LiveGlam: Legit or scam?

Wednesday, December 16, 2015

I need to preface this by saying I'm not going to sugarcoat things in this blog post in order to "be nice" for a few reasons which will come clear within this blog post.

To become a professional makeup artist it takes work, dedication and knowledge as well as talent and the skills to do the job. This is a SERVICE industry those who work in this industry are "the help" (as Kevin James Bennett once stated). Your job is to make someone look pretty, grungy, haunting or whatever the job requires you to do. It is not a ME job unless you're a social media personality whose job is to shill products on behalf of a company that they work for or with.

This industry unfortunately is not regulated. For those in the US only a handful of states actually require a person to have a professional license (cosmetology license, esthetician's license) in order to do makeup. Almost ALL states require a cosmetology license to touch hair however if working on a movie set and you're freelance it's not required but that's a whole other discussion. If you're a Union makeup artist basically you need to pass a test for color blindness. If you're a Union hairstylist you are REQUIRED to be a cosmetologist. Now if you're in the movie/tv industry as a freelancer well that's a whole other story but suffice it to say a professional license is not needed. (Don't confuse a professional license with a business license, two different things for another discussion.) As a result there are more and more social media personalities on Facebook, Instagram and YouTube who claim to be a "professional makeup artist" and they're not.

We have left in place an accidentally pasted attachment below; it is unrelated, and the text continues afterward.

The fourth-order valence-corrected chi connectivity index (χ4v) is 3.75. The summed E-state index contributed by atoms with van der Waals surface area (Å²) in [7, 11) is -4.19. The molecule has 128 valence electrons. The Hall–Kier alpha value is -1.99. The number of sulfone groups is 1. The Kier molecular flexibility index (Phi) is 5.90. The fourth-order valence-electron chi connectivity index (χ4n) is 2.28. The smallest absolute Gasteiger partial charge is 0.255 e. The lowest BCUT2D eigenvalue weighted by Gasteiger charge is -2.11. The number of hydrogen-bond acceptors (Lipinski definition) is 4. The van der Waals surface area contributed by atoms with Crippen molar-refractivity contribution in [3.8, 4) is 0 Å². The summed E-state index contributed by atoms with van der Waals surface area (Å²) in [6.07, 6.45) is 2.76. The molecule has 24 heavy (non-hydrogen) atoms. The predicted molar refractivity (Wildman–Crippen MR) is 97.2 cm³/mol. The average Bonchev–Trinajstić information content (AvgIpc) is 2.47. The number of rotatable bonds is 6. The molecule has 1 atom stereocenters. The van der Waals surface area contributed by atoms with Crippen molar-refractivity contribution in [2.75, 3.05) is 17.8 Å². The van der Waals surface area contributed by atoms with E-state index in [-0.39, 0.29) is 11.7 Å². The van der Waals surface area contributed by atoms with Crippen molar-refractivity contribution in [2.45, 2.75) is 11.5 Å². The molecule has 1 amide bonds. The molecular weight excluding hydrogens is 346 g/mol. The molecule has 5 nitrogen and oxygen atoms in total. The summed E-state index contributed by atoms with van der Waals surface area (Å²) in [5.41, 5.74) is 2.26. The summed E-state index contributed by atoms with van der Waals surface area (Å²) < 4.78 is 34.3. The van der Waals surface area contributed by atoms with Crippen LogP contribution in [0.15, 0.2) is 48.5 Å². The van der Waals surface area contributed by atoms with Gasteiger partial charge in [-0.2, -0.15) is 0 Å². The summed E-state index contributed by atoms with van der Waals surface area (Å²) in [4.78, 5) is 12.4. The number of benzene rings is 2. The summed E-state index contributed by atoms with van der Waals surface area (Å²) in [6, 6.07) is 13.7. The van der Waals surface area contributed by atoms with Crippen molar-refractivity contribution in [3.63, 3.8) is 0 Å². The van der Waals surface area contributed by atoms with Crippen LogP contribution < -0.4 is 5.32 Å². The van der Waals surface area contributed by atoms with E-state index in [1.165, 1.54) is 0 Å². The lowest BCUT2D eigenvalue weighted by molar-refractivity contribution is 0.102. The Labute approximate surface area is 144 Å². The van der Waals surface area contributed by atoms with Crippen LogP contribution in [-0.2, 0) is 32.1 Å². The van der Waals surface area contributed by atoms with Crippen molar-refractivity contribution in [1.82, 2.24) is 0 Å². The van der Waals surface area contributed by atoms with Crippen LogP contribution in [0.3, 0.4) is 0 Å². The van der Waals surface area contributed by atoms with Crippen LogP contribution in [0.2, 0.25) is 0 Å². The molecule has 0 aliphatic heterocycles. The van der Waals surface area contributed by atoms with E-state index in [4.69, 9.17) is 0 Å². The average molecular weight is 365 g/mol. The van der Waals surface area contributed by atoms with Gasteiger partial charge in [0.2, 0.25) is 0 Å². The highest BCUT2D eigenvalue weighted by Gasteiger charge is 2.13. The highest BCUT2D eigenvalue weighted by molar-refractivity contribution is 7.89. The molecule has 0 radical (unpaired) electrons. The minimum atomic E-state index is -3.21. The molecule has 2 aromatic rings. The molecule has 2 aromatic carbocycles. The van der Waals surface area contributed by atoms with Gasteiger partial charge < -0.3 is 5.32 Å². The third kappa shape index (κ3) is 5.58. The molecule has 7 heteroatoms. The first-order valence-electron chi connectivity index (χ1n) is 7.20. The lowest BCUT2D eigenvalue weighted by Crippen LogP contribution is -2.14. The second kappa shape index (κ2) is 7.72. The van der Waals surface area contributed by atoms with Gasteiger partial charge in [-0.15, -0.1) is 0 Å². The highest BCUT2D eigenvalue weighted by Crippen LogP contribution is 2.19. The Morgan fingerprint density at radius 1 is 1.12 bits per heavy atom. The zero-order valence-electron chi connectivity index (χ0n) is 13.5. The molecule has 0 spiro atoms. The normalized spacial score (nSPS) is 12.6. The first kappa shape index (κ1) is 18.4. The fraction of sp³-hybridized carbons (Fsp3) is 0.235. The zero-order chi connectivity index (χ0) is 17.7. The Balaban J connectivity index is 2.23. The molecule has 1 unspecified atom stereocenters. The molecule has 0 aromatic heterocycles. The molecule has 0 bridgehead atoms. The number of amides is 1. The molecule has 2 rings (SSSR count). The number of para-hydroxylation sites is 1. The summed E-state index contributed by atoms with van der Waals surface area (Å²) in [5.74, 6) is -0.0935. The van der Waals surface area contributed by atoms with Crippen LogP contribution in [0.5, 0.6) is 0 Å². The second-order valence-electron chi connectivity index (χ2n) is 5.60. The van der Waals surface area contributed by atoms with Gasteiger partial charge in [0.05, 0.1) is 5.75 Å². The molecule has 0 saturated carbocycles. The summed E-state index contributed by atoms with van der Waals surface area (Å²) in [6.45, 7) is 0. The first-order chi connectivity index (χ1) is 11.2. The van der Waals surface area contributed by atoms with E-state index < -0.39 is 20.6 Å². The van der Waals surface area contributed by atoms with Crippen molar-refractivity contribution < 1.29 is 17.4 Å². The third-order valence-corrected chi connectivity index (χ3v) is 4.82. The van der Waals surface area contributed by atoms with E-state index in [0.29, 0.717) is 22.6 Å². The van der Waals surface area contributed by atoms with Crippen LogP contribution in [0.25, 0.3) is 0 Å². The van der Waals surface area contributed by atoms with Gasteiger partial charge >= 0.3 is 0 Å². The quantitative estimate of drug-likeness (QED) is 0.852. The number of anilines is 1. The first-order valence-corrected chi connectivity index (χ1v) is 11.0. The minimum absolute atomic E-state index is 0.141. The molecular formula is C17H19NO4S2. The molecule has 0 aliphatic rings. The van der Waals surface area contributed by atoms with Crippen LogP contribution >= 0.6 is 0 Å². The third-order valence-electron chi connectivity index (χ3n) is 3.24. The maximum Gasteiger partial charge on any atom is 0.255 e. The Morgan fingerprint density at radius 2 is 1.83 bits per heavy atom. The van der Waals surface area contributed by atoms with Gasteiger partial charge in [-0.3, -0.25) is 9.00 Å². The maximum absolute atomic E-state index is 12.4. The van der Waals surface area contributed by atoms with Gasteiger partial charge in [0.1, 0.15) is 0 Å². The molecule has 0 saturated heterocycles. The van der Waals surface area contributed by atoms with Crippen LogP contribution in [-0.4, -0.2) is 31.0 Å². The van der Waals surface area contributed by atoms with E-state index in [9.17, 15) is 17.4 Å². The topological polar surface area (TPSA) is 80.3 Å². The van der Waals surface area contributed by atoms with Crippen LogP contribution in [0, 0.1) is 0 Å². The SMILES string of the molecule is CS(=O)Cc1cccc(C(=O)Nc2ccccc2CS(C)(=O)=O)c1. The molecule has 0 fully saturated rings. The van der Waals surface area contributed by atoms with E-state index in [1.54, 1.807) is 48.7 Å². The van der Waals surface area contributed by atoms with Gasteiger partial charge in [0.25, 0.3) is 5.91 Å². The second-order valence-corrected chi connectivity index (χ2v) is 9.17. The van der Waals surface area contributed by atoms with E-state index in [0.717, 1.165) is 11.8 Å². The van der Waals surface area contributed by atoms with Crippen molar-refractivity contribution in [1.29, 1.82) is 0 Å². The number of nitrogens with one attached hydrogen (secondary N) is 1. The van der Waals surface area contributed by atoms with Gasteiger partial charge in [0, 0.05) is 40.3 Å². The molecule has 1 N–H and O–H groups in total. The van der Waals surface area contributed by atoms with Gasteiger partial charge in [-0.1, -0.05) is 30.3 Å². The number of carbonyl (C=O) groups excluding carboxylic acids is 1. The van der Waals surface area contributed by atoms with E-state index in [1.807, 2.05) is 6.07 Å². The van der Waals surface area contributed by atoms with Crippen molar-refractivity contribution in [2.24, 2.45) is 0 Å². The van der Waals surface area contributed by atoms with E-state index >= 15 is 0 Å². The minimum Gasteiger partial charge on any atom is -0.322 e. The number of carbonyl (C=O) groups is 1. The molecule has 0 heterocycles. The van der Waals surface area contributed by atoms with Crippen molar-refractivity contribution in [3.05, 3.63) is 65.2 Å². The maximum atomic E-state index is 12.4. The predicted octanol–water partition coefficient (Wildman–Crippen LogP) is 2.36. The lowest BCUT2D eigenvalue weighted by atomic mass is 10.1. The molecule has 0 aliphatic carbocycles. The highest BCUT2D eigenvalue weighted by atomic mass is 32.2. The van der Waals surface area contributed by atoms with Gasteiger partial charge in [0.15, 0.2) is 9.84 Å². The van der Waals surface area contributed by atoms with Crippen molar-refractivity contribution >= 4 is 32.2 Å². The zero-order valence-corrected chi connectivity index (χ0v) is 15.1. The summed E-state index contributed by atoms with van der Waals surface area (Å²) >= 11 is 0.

There are many branches to the makeup artistry industry and many roads to take to become a REAL professional makeup artist. Many of the industry leaders are self taught or are from a makeup dynasty like the Westmore family and many have gone to an ACCREDITED school such as Make-Up Designory, Cinema Makeup School, Vancouver Film School. Depending on which area a person wants to go you can apprentice (assist) an established makeup artist, you can start your own business or you can start at a counter and work for a specific makeup company like MAC or Bobbi Brown. There is no right way in becoming a professional makeup artist but there is a WRONG way and that's to take "courses" from sites like LiveGlam or take "seminars" by people like Esther Romo who have no business handing out "certificates" that mean nothing to industry leaders or companies.


LiveGlam recently launched within the last couple of months and yes industry pros and working makeup artists have been discussing it and the warnings to those new to the industry have been going out. It's essentially a scam. Why is it a scam? For a plethora of reasons which I'll get into more detail shortly. But if you've been thinking about shelling out $295 per YEAR for their "Certification" to get discounts from companies like Temptu, OPI, Naimies, MAC, etc, etc... SAVE YOUR MONEY!

In order to get started you pick from one of the LiveGlam "coaches" which include Patrick Starrr, Karen Gonzalez, Lara C Kay and Maya Mia. From there you get a "kit" that they'll send you so you can use those items possibly in conjunction with the videos. Let's say you pick Lara C Kay, who is a licensed cosmetologist in the state of California where LiveGlam is based, and at the end of the course you "become" a "certified hair stylist". Can we say SCAM?